Oil and graphite on paper
339 x 263 (13 3/8 x 10 3/4)
Purchased from Lady Natasha Spender with assistance from the National Lottery through the Heritage Lottery Fund, the National Art Collections Fund and a group of anonymous donors in memory of Mario Tazzoli, 1998
Given by the artist to Stephen Spender (early 1960s) and thence by descent
Francis Bacon, Musée National d’Art Moderne, Centre Georges Pompidou, Paris, June-Oct.1996, Haus der Kunst, Munich, Nov.1996 - Jan.1997 (93, repr. in col. p.234)
Francis Bacon: Working on Paper, Tate Gallery, London, Feb.-April 1999 (2, repr. in col. on cover and p.39)
Fabrice Hergott and Hervé Vanel in Francis Bacon, exh. cat., Musée National d’Art Moderne, Centre Georges Pompidou, Paris 1996, p.235
Richard Morphet, ‘Francis Bacon: 38 Unique Works on Paper; Four Unique Works on Paper’, National Art Collection Fund 1997 Review, London 1998, pp.99-100, repr. p.99
Matthew Gale, ‘Points of Departure’, in Francis Bacon: Working on Paper, exh. cat., Tate Gallery, London 1999, pp.13, 15, 30-1
Richard Cork, ‘I can’t draw, said Bacon’, Times, 26 Jan. 1998, p.18
When this sketch first emerged in public, Fabrice Hergott and Hervé Vanel wrote of the energetic draughtsmanship: ‘la couleur ne remplit pas strictement un tracé nerveux au crayon relevant plus d’une impulsion dynamique que d’un contour préliminaire.’ (‘the colour does not strictly fill a nervous pencil line, revealing a dynamic impulse rather than a preliminary contour.’) They noted particularly how the green outlines on the pink flesh also departed from the original pencil line, so that the three stages resulted in a superimposition of complementary elements. Such energy - evident from the first in the heavy use of the soft pencil - has encouraged Richard Morphet to characterise the image as ‘Dionysiac’, so that the abandon of the female nude evokes classical Maenads. This may be associated with Bacon’s sustained investigation of the fixing of movement which had its origins in his use of photographic images but which John Russell identified as attempting more complicated poses in the years before 1963. The ‘twist and turn’ that he noted was achieved ‘sometimes on a revolving chair, sometimes with no apparent means of support ... sometimes in something like formal contrapposto, the figures are caught in the act of turning through 360 degrees’. Russell concluded by citing Bacon’s statement that ‘Painting makes me more aware of behaviour’.
Russell observed that ‘the act of turning’ became ‘the named subject of a painting’ Turning Figure, 1963 (private collection). In describing it as ‘wound round and round itself like barley sugar’, he characterised the concentration of energy in the balancing figure. This is equally applicable to three related canvases of the preceding year. The Tate’s work on paper has been shown as Turning Figure, c.1962. The title and date implicitly established a link with these canvases even though its ‘Dionysiac’ figure is in distinct contrast to their tense nudes; as Hergott and Vanel have commented, the drawing is difficult to place in relation to the canvases. Although the framing green square may be related to elements in the oil paintings which establish the standing position, it is equally possible to relate the figure in the sketch to that of Nude, 1960 (private collection). There another female nude, though balanced on one leg, is evidently to be read as seated. Given Bacon’s continued abandonment of canvases, it may be that the sketch was made in preparation for a destroyed painting.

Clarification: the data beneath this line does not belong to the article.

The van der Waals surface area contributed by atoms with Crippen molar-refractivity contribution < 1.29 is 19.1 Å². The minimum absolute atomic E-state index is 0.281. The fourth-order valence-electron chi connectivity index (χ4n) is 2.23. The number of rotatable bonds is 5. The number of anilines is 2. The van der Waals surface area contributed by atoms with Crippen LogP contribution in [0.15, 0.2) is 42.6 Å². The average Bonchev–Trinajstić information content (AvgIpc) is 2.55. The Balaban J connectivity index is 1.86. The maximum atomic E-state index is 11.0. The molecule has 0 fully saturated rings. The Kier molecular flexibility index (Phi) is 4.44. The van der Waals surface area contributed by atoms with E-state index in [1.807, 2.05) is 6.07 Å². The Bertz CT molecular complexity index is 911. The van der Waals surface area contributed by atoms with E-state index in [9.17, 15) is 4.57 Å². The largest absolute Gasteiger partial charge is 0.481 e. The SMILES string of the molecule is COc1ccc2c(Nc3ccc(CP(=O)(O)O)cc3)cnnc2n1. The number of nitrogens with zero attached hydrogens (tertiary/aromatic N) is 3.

The independence of this image from any known oil painting shows that Bacon used sketches to explore compositions. This would be unremarkable were it not for his categorical denial of such a practice in 1962, which - in combination with campaigns of destruction - helped to keep them secret. The issues surrounding this dissembling have been discussed in relation to Figure in a Landscape, c.1952 (T07351), a work which, like Turning Figure, survived through being acquired by the writer Stephen Spender. The resulting mounting of the work, with patches of tape at the corners, is now visible, as is a stroke on the reverse (at the right) which indicates that the drawing was always in a rather rough condition.
Even while the dating of the works on paper remains approximate as a result of the secrecy surrounding their production, it may be concluded that Bacon made preparatory works at least in concentrated campaigns during his career. In this connection, it is particularly significant that the media and colouring of Turning Figure are very close to those of the group of twenty-six leaves from a sketchbook which is presumed to be contemporary (T07355-T07380).
Revised February 1999
 Fabrice Hergott and Hervé Vanel in Francis Bacon, exh. cat., Musée National d’Art Moderne, Centre Georges Pompidou, Paris 1996, p.235
 Richard Morphet, ‘Francis Bacon: 38 Unique Works on Paper; Four Unique Works on Paper’, National Art Collection Fund 1997 Review, London 1998, pp.99-100
 Repr. Ronald Alley, Francis Bacon: Catalogue Raisonné and Documentation, London 1964, [p.252] no.212
 Figure Turning, 1962, private collection, repr. ibid., [p.246], no.202; Figure Turning, 1962, private collection, repr. ibid., [p.247], no.203; and Turning Figure, 1962, Gilbert de Botton, Family Trust, repr. ibid., [p.250], no.208
 Hergott and Vanel 1996, p.235
 Repr. Alley 1964, [p.234], no.178
 David Sylvester, Interviews with Francis Bacon, London 1975, revised as The Brutality of Fact: Interviews with Francis Bacon, 1980, 3rd ed. 1990, 4th ed. as Interviews with Francis Bacon, 1993, p.20-21
 Natasha Spender, conversation with the author, May 1998